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United States v. Pittman

*fn* submitted: May 12, 1993.


Appeal from the United States District Court for the Southern District of California. D.C. No. CR-90-0562-01-T. Howard B. Turrentine, Senior District Judge, Presiding

Before: Hug, Wiggins, and Thompson, Circuit Judges.


John R. Pittman pleaded guilty to one count of possession of methamphetamine with intent to distribute under 21 U.S.C. § 841(a)(1). Pittman was sentenced to twenty-two months in custody. On June 8, 1992, Pittman filed, pursuant to Fed. R. Civ. P. 60(b)(4), a pro se motion for relief from void judgment. District Judge Turrentine addressed the merits of Pittman's claims and denied the motion, without a hearing, in a written order filed July 31, 1992. Pittman timely appeals.


As an initial matter, the district court had no jurisdiction to entertain a civil motion in a criminal case. Pittman has asked us to treat his motion as a habeas corpus petition. We liberally construe the pro se motion as a motion to vacate conviction and sentence pursuant to 28 U.S.C. § 2255. United States v. Young, 936 F.2d 1050, 1052 (9th Cir. 1991). See United States v. Mathews, 833 F.2d 161, 164 (9th Cir. 1987) (district court properly construed defendant's Fed. R. Crim. P. 35 motion as a motion under 28 U.S.C. § 2255). "We may do this even though [defendant] failed to invoke § 2255 in the district court." United States v. Karp, 764 F.2d 613, 614 (9th Cir. 1985).


Pittman makes four basic claims in his brief, although each claim wanders in several directions. (1) Congress has not really passed a criminal code; the whole criminal code is really civil in nature. Convictions can only result from a knowing violation of a contempt order. (2) The district court had no jurisdiction over him because the term "person" in 21 U.S.C. § 841(a)(1) applies only to legal entities, like corporations. Pittman also argues that § 841 only applies to crimes committed in Puerto Rico and other territories. (3) Judge Turrentine is not an Article III Judge because, by paying income taxes, his pay is diminished while in office in violation of the Constitution. (4) The Attorney General has only administrative and civil authority to enforce Title 21.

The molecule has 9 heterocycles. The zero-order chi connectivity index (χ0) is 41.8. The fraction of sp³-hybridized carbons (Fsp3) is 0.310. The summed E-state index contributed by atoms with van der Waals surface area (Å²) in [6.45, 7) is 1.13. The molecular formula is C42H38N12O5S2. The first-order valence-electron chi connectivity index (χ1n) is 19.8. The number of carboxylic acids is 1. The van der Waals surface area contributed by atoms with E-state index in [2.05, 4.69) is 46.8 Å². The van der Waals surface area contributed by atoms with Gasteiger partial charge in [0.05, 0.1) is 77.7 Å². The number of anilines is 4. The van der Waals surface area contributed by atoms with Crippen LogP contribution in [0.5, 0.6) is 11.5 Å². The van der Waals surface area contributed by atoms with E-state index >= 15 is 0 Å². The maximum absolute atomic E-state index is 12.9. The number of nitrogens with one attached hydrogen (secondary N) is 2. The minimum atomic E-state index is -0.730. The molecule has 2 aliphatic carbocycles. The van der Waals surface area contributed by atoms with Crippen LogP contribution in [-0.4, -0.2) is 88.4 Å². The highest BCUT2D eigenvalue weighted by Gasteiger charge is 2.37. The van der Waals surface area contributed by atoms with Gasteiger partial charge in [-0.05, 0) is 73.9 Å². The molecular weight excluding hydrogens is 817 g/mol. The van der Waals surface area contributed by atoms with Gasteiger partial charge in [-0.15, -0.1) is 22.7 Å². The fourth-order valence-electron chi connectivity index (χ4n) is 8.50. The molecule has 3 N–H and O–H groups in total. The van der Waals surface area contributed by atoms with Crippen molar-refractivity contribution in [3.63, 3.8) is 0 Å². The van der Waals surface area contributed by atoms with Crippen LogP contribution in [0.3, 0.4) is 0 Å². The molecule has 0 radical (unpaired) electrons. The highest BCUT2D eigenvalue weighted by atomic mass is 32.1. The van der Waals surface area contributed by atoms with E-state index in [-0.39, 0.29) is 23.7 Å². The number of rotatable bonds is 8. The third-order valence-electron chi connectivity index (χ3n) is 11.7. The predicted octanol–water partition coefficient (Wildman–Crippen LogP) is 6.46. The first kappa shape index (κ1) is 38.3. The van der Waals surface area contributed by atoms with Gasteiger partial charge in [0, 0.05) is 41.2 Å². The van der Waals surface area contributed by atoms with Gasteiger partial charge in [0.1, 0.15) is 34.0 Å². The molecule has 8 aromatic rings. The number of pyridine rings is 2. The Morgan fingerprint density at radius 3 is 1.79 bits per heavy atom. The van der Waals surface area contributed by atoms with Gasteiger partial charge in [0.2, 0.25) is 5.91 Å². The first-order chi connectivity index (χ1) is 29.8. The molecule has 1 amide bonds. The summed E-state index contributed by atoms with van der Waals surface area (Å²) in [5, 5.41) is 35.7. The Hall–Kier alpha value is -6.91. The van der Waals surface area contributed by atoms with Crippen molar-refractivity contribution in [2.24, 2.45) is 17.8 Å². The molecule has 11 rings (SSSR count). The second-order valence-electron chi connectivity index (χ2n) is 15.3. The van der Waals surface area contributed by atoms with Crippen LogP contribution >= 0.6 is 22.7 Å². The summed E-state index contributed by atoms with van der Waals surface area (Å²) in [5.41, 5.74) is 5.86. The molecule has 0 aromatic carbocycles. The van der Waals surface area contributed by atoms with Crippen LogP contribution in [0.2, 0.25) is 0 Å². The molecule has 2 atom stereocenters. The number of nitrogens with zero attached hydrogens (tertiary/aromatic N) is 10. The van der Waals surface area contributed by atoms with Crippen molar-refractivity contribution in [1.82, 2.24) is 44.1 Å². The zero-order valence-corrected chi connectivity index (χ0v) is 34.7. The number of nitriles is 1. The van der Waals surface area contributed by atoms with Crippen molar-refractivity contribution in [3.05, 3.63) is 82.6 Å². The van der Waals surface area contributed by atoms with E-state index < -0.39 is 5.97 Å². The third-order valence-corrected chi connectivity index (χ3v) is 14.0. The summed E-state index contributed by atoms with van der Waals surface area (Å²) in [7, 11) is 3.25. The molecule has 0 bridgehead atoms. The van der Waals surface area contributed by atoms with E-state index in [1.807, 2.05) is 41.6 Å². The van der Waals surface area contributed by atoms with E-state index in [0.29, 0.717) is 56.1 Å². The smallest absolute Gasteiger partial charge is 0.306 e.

As Pittman's claims are purely legal questions, we review them de novo. United States v. McConney, 728 F.2d 1195, 1201 (9th Cir.) (en banc), cert. denied, 469 U.S. 824 (1984). The district court may deny a post-conviction attack on conviction and sentence without a hearing if the motion upon its face shows no grounds for relief. Abatino v. United States, 750 F.2d 1442, 1446 (9th Cir. 1985).

21 U.S.C. § 841(a)(1) is part of the Comprehensive Drug Abuse Prevention and Control Act of 1970. The Act was designed to provide federal criminal penalties for drug offenses. United States v. Rosenberg, 515 F.2d 190, 193-94 (9th Cir.), cert. denied, 423 U.S. 1031 (1975). The Act has consistently been upheld against constitutional attack. See United States v. Visman, 919 F.2d 1390, 1393 (9th Cir. 1990), cert. denied, 112 S. Ct. 442 (1991). Pittman's arguments about the invalidity of the federal criminal system have no merit.

Section 841(a)(1) makes it unlawful for "any person" to possess a controlled substance with intent to distribute. It is clear that the word "person" applies to any individual human being. Pittman is a person. See Church of Scientology v. United States Dep't of Justice, 612 F.2d 417, 425 (9th Cir. 1979).

The district court has "original jurisdiction, exclusive of the courts of the States, of all offenses against the laws of the United States." 18 U.S.C. § 3231. Pittman's argument restricting § 841 to crimes committed in Puerto Rico and other territories is misguided. Pittman committed the offense in the Southern District of California; venue was also proper. Fed. R. Crim. P. 18.

Pittman claims that Judge Turrentine is not a "real" Article III Judge because federal income taxes diminish his salary every year. However, a non-discriminatory tax on the net income of a federal Judge is not a violation of Article III. O'Malley v. Woodrough, 307 U.S. 277, 282 (1939).

Finally, 28 U.S.C. §§ 510, 515, 519, & 547 vest the Attorney General with authority to prosecute criminal violations of federal drug laws. Pittman misunderstands 21 U.S.C. §§ 876-83--sections which give the Attorney General subpoena power and means to enforce certain administrative orders. ...

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